Written by Dennis Spooner
Directed by Henric Hirsch (1,2,4,5,6) & John Gorrie (3)
I’ve been to France. I quite liked it. The food is shit, the wine is overrated and the Parisians in particular will pretend not to understand perfectly competently spoken french if it’s delivered in a vaguely british accent, but everywhere has downsides, and overall it’s quite a nice place. If Dennis Spooner’s Reign of Terror is to be believed, however, its a bleak shithole full of cunts. Just about every French character in this story is either an entitled toff prat who swaggers around calling everyone a dirty pleb, or a half educated revolutionary with an itchy guillotine finger. Not, in short, the sort of person you’d want to hang out with.
Classic Doctor who has a few weak points. One of them is the frequency with which the Doctor and his companions turn up somewhere and are promptly arrested for no particularly good reason. The historical episodes commonly fall prey to this annoying habit. This story is no exception. The entire plot revolves around people getting captured and imprisoned and escaping again. Long running script editor and occasional Who writer, Terrance Dicks, described such a device, where the characters are captured, escape, run around for a bit, and are captured again without the plot advancing at all as being a ‘loop’. It was something writers used to pad out stories that were running short. Here, as with many of the historical stories, the entire plot is nothing but one big loop.
That’s not to say it’s not a good story. While the structure of it does get on my nerves a bit as an example of imaginative plotting, it does hold up as a perfectly serviceable vehicle to showcase the historical period being focused on here. The BBC were, and to a large extent still are, much more proficient at making historical drama than science fiction, and the sets and costumes here are much more convincing than the previous story. The acting is great across the board too, with a particular highlight being Ronald Pickup’s backstabbing physician, in what I believe was his first television appearance.
Once we get passed the first few episodes though, and we get into some actual plot, with Jules and the smuggling of toffs to England, rather than just loops, the quality of the story skyrockets. The ingredients of secret identities, complex conspiracies, double agents and hidden messages recall cold war spy stories more than 18th century costume drama. It gives the cast some great stuff to play with as well. Hartnell in particular seems to positively love the wonderfully over the top costume he gets to wear in the second half of the story.
Sadly, like many of the black and white Doctor Who episodes, the fourth and fifth episodes of this story are missing. Unlike most of the missing stories, however, these two have been marvelously constructed with some beautiful animation to compliment the Ayersized* soundtrack. At times the animation looks better than the existing episodes, but it does sometime suffer from fast cuts, over use of extreme closeups and a few other techniques not easily available to 1960s television directors, and while it looks good on its own merits, feels out of place in a classic Who.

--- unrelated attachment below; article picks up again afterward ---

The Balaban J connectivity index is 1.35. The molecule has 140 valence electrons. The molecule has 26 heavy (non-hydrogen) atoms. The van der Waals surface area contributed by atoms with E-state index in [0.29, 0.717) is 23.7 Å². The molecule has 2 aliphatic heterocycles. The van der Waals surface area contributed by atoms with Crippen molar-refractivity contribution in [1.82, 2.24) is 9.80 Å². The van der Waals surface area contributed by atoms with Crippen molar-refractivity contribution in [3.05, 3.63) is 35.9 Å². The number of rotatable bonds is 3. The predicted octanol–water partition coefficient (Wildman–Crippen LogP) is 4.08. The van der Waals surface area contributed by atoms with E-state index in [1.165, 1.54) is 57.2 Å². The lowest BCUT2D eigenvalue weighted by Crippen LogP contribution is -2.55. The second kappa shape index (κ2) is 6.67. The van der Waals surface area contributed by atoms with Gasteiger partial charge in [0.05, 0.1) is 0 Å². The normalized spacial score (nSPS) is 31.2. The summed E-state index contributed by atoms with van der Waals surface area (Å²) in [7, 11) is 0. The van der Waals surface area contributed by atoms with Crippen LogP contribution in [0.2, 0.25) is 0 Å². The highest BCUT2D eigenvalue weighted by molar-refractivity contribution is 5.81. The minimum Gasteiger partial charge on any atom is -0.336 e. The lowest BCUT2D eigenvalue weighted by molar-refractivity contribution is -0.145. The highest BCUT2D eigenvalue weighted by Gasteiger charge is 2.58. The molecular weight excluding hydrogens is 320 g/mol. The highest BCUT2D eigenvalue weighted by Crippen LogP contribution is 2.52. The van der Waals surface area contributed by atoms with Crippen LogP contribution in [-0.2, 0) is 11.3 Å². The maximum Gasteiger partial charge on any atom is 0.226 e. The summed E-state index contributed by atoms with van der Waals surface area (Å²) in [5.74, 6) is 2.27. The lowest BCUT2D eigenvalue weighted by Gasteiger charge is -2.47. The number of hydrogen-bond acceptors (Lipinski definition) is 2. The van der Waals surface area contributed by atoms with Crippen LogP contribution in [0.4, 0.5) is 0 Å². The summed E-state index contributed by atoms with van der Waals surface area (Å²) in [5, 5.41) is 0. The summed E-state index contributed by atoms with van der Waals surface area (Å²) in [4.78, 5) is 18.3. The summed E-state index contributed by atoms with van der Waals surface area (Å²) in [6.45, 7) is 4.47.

At times The Reign of Terror can come across as being a bit pro-aristocracy. Not all the time, but for most of it the revolutionaries are portrayed very much as Bad Guys. We do get a bit of balance from Barbara in A Bargain of Necessity, but for the most part they’re all brutal thugs. Of course, much like the one the Bolsheviks tried in Russia some time later, the French revolution was doomed to failure as it tried to replace one corrupt hierarchical power system with one that was much the same**, but with different folk at the top, so it’s not all that unfair to depict the revolutionaries in this way.
In all, I think that the first season of Doctor Who remains one of the finest runs in its almost 50 year history. Some of the stories were perhaps a little on the long side, but there are no out and out stinkers in there, and one or two excellent examples of the show at its best. It’s also, thankfully, one of the best preserved of the early seasons, with only two of the stories in it missing any episodes.
Clearly, this show was capable of running for much more than the thirteen episodes originally commissioned, but would it be able to keep up its quality and viewership for a second season? Find out next time, as The Doctor and co finally return to 1960s England, though not in exactly the way Ian and Barbara might have hoped.
*If Ayersized doesn’t become a common adjective within the next six months I’ll be very disappointed.
**Yeah, I’m gonna Kropotkin it up. What if it?